We all like to think we could easily defeat a knife attack, especially if we’re carrying a gun. However, it is much harder than many folks realize. There are numerous factors involved that must be continuously reevaluated depending on location and situation.
Some of these factors include having no where to run, having someone to defend and the distance of the attacker. Distance, in fact, is a very important factor that often controls who wins and who loses in a knife vs gun situation.
The Tueller or 21-Foot Drill
Salt Lake City police officer Dennis Tueller started the first real discussion about the realities of knife attacks. He tried to determine how close was too close when it came to a knife attack. It was actually something few understood at the time, including police. Police officers had to be especially careful in these situations, because they have to consider both protecting themselves and a suspect’s rights. In his tests, Tueler determined that at 21 feet, an attacker could reach the shooter before he or she could fire. In fact, he developed a drill that most instructors now call the Tueler or 21-foot drill.
To be successful in this drill, a shooter must be able to draw and fire two rounds in 1.5 seconds, as this is the average distance an attacker can travel 21 feet. Shooters can perform this drill a few different ways. The easiest consists of drawing and firing at a target set at 7 yards using a shot timer to determine speed. This drill shows shooters the skills needed in most attacks, including the need to create distance between you and the attacker.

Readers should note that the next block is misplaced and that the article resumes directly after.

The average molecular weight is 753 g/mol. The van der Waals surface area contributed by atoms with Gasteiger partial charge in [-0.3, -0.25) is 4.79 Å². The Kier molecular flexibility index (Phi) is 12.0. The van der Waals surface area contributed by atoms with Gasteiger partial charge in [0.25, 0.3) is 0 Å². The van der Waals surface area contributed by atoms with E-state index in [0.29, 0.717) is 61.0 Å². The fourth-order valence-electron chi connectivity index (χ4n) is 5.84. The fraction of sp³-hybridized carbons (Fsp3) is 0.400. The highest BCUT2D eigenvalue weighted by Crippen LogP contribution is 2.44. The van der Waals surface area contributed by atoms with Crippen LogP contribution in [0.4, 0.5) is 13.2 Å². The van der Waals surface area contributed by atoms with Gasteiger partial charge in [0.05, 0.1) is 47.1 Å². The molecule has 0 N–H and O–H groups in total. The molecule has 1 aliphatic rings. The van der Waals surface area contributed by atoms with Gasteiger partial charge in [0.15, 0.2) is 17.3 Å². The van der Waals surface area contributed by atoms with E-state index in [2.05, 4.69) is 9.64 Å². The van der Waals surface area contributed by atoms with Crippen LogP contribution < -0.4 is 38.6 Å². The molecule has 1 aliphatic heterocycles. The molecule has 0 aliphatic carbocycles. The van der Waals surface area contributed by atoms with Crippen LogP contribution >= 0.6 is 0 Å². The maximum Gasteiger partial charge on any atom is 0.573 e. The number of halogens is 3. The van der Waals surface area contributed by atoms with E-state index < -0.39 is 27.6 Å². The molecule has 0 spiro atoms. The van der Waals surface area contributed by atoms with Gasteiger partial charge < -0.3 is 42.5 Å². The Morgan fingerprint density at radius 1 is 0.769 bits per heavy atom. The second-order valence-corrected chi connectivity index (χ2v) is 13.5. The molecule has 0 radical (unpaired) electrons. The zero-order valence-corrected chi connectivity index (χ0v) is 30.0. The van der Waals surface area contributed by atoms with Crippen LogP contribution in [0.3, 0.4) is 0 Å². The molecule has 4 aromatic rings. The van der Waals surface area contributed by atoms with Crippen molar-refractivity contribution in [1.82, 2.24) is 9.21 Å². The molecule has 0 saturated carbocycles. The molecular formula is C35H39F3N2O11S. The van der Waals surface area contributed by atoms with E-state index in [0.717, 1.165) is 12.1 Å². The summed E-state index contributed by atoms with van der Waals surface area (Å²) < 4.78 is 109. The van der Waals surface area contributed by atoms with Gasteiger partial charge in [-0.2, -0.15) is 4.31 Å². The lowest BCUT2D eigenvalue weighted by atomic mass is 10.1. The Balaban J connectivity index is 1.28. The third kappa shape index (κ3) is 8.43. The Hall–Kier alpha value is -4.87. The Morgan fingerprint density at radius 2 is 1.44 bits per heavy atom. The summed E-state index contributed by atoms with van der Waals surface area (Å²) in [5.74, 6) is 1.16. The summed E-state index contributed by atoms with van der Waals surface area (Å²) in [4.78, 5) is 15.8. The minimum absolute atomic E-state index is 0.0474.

Reality Check in Knife vs Gun
In the video above, the UF PRO Research Department takes the concept to a new level. Here, they pit two experts against each other to show various real-world situations regarding knife vs gun. In the tests, the group factored in both standing and moving at distances from extremely close out to 21 feet. At close range, the knife attacker was able to stab the defender every time, regardless whether moving or standing.
When conducted at 10 feet, the defender still could not evade the attack when standing, but he was able to put a round on target; both attacker and defender become injured. When movement is added, the defender wins, showing the importance of creating distance in an attack.
At 21 feet, the defender was much more successful. However, the attacker won two of the tests because the defender fumbled the draw. In each of these tests, the defender stood his ground. They concluded that a smooth draw determined success or failure. They also determined that creating distance greatly increases the chances of evading an attack.
A lot can be learned from this video, including the importance of situational awareness. The more time you have provides more options, such as avoidance, retreat and even fighting.